Retirement Lessons to Learn From Madoff’s Ponzi Scheme

by Marc Bastow | September 18, 2012 7:15 am

I just finished up reading a fascinating — and in many ways, disconcerting — book by Diana B. Henriques titled The Wizard of Lies: Bernie Madoff and the Death of Trust that details the rise, fall and fallout of the biggest Ponzi scheme in history.

And in case you need some framework for that last sentence, consider the amount of money involved in this scheme: $62 billion. Yes, that’s right: $62 billion.

The scheme was monetary globalization writ large, with investors small, large and enormous located in virtually every corner of the financial world getting caught up in big returns, glossy names and the hubris of a born conman.

However, what investors in general and retirees or near-retirees can learn is invaluable, and summed up dramatically by Henriques:

“What went wrong (in the scandal) was their (investor) rejection of bedrock principles of investing — that high returns are leg-shackled to high risks; that you should never put all your eggs in one basket; that you should never invest in something you cannot understand. They failed to see that no one should hand all their money over to someone simply because they trust him, or because someone they admire trusts him.”

Simple, eloquent and true, and each worth a deeper look:

High returns are leg-shackled to high risk: If anyone thinks there is no correlation between risk and return, they need to do some serious research. If you want big rewards, you generally need to take on high risks. It’s just that simple. The consistent payouts of nearly 8% that Madoff investors expected (and got) year in and year out regardless of market performance is just not possible over an extended (15-year) period of time, particularly when the market strategy is based on options pricing models. If anyone tells you that big returns are “guaranteed” and there is little to no risk on your end, walk away!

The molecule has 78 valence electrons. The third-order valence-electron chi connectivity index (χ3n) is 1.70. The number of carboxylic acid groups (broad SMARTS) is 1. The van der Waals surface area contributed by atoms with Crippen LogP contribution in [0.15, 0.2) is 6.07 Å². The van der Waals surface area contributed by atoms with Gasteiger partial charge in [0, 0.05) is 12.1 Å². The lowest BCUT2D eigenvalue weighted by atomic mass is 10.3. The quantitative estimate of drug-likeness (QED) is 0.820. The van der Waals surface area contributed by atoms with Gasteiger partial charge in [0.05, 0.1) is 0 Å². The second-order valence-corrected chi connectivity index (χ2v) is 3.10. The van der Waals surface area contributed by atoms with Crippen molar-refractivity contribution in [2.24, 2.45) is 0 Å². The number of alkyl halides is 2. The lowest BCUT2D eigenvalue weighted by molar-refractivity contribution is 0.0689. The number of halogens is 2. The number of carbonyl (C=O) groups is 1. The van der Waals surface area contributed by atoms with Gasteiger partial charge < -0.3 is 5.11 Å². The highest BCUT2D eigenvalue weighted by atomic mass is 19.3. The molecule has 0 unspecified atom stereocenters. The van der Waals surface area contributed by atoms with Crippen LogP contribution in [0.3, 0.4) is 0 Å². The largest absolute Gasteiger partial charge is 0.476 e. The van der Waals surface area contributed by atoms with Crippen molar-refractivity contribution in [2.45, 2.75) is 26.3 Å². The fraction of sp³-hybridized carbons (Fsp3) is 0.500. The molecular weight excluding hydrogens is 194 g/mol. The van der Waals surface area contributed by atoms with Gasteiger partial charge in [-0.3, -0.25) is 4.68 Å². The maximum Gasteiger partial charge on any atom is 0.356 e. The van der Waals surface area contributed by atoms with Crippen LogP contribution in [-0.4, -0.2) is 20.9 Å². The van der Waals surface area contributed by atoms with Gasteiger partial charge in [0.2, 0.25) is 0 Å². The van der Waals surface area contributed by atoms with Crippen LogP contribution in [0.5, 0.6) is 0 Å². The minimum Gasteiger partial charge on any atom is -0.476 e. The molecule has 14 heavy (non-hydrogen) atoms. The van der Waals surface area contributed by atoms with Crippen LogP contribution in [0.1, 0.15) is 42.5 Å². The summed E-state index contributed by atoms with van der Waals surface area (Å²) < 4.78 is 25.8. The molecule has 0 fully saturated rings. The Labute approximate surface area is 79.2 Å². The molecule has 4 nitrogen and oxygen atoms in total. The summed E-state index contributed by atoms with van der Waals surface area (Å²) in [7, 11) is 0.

You should never put all your eggs in one basket: That advice is relevant virtually no matter when you start or what stage of the process you find yourself in today. A close relative of mine is a fairly shrewd investor, having put himself in Apple (NASDAQ:AAPL[1]) some time ago. He’s already getting a call from his (very wise) broker to look at his investment in terms of overweighting in his portfolio. Scare tactic? Heck no! Prudent discussion! Keep an eye on your portfolio, and do what everyone in legitimate business suggests by balancing your needs[2] as required to avoid the significant risks of a one-stock wonder. The same advice goes for bonds, options, real estate … in fact, virtually any asset. The point is not the asset; it is diversification.

Never invest in something you don’t understand: I’ve taken this stand on so many occasions that people are sick of me when I get up on the soapbox[3]. I suspect many of Madoff’s investors, including some of his original feeder-fund hot-shots, truly did not understand (or did not want to understand) his strategies. If you can’t sketch out on the back of an envelope what it is you are investing, how much it costs and what the risk to your capital is, you should not be in that investment vehicle. Think that doesn’t apply to the big corporations, too? It’s plausible to suggest that the risk and credit managers at JPMorgan Chase (NYSE:JPM[4]), and even CEO Jamie Dimon, really didn’t understand the depth and level of risk they were under through the “London Whale” trading desk[5]. If JPM isn’t a “sophisticated” investor, neither are most of us, and we should learn that lesson well.

No one should hand all their money over to one person on trust: After my dad passed, my mother decided to consolidate what seemed to me to be way too many accounts. However, she still maintains enough accounts to be diversified across brokers and mutual funds, with no one account representing too much of her hard-earned money. You don’t need to have myriad advisers, but what you do need is at least more than one voice — and in particular, more than one vehicle — for your investments. It’s pretty much the same advice as “all your eggs in one basket.” It’s nice that you trust someone, but in so many cases that trust can lead your portfolio down a rabbit hole.

So no matter what your age or investment status, take heed of the lessons learned along the way.

Marc Bastow is an Assistant Editor at As of this writing, he was long AAPL.

  1. AAPL:
  2. balancing your needs:
  3. get up on the soapbox:
  4. JPM:
  5. “London Whale” trading desk:

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